# Are there equations which have solutions in all groups but which are not algebraicly solvable

I am not sure exactly how to phrase this problem so I appologise if it is not clear, also this is somewhat long but I wanted to explain exactly where I was with the problem. If you have any questions feel free to ask.

Description of Problem

Given a set of variables $$\{x,y,z,...\}$$ and a variable $$o$$ is it possible to define a finite product of these variables and their inverses $$\sigma(x,y,z,...,x^{-1},y^{-1},z^{-1},...,o,o^{-1})$$ (i.e. a finite sequence made up of these variables and their inverses) such that;

1) For any group $$G$$ and any assignment of values from $$G$$ to $$\{x,y,z,...\}$$ there exists a unique element $$g$$ of $$G$$ such that if $$o$$ is set to $$g$$;

$$\sigma(x,y,z,...,x^{-1},y^{-1},z^{-1},...,o,o^{-1})=1$$

and

2) There does not exist a finite product $$\gamma(x,y,z,...,x^{-1},y^{-1},z^{-1},...)$$ such that;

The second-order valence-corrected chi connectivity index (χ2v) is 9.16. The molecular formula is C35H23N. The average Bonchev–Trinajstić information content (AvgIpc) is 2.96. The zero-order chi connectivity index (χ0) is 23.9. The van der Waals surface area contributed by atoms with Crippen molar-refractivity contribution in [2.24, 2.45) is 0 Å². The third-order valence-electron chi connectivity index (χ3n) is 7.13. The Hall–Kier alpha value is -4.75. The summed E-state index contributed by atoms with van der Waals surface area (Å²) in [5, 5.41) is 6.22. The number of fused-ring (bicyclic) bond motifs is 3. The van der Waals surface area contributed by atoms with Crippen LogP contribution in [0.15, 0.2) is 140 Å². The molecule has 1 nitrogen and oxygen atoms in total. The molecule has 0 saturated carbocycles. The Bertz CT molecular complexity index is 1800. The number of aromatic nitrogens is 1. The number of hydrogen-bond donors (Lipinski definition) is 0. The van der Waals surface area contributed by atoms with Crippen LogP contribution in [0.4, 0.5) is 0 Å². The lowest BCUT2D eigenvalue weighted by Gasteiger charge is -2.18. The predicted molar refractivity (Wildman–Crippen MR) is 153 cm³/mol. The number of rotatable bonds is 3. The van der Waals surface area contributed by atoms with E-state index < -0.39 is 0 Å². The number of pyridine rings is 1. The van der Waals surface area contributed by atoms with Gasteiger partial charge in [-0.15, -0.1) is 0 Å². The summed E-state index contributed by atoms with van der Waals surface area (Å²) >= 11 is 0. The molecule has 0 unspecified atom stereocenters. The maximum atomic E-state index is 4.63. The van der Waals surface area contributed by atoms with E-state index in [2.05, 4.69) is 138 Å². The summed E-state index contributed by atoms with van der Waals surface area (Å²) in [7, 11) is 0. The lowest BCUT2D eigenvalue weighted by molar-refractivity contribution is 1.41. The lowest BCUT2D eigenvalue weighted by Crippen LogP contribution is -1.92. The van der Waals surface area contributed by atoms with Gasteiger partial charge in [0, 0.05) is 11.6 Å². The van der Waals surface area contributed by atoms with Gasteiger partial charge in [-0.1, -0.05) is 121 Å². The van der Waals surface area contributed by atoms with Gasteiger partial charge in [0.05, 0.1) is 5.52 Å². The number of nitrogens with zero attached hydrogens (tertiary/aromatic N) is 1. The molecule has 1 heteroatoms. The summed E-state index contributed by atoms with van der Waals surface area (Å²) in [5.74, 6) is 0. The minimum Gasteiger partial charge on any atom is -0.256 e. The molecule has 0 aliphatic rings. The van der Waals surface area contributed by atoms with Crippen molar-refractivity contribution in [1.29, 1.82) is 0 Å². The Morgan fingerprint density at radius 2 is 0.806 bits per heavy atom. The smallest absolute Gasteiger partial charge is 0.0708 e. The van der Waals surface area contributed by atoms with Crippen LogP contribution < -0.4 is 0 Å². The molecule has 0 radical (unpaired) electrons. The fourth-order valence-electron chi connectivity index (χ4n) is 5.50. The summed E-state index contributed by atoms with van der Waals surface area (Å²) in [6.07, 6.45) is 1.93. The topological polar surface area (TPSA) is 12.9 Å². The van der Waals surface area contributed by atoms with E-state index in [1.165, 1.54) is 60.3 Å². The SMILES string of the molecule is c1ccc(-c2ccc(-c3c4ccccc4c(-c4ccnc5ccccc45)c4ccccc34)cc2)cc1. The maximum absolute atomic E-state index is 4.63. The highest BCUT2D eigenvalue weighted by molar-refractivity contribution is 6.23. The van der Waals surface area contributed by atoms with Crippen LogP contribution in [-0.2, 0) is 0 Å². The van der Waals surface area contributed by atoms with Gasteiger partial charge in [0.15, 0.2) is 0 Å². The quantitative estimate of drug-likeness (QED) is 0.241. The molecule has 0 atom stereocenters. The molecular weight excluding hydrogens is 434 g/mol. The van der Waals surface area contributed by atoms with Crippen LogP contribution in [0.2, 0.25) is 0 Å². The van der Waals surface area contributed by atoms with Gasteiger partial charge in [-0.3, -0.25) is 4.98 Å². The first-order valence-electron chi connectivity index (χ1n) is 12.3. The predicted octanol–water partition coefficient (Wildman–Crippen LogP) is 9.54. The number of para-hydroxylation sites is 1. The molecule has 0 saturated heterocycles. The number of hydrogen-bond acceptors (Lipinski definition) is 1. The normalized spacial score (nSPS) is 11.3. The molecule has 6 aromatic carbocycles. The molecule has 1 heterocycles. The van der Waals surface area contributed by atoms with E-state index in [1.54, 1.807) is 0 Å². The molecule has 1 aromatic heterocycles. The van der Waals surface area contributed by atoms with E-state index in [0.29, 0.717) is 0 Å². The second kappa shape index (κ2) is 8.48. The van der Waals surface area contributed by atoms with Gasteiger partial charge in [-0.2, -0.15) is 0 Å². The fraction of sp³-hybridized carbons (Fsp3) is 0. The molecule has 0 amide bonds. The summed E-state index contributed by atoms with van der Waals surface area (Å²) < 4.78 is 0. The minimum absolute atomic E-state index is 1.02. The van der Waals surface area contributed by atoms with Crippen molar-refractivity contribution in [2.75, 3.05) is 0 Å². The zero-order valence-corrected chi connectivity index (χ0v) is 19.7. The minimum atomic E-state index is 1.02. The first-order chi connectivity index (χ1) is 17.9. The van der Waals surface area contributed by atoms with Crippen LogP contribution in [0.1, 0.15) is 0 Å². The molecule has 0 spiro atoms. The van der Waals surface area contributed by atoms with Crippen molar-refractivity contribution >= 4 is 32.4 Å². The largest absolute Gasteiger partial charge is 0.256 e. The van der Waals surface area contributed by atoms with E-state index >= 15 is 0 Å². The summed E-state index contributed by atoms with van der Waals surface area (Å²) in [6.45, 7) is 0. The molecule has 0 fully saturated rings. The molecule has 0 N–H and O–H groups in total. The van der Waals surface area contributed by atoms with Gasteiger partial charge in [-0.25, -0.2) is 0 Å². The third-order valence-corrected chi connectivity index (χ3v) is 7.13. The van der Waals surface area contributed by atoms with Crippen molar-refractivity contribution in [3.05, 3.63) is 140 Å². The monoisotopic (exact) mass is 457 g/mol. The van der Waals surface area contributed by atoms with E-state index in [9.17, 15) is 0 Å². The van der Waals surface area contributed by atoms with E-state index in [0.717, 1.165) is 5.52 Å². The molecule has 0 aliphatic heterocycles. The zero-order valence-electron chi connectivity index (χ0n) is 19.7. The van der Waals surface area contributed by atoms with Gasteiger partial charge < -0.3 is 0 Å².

$$o=\gamma(x,y,z,...,x^{-1},y^{-1},z^{-1},...)$$ for all groups $$G$$

Rough explaination as to why I am asking here

My intuition is no but I am unsure how to prove this. There are clearly examples of equations like these solvable in all groups (i.e. $$xo=1$$) but these have algebraic solutions (in that example $$o=x^{-1}$$) and there are examples of these equations which are solvable in wide classes of groups (i.e. $$o^{n!+1}x=1$$ is solvable in any group of order less than $$n$$ with $$o=x^{-1}$$) but these are not solvable in all groups. In addition some equations are solvable in all groups but not uniquely (i.e. $$o^2=1$$ has many solutions in groups with elements of order 2 but can always be solved with $$o=1$$)

Progress on proof (or proof of falsehood)

It can be shown that $$\sigma$$ must contain exactly $$\pm1$$ total occurences of $$o$$ (where $$o^{-1}$$ counts as $$-1$$ occurence of o) using the following argument.

If $$G$$ is abelian then $$\sigma$$ can be written as $$Ao^n$$ for some $$A$$ which is a product of the other variables. For this to be solvable $$o^n=A^{-1}$$ must be solvable in every abelian group. If $$A=1$$ $$o$$ is not uniquely defined for groups of order $$|n|$$. If $$A\neq1$$ and $$|n|\neq1$$ then $$o$$ is not defined for groups of order $$|n|$$ or $$n=0$$ and so $$o$$ is not unique. Therefore $$|n|=1$$ and so the total number of occurences of $$o$$ in $$\sigma$$ must be $$\pm1$$.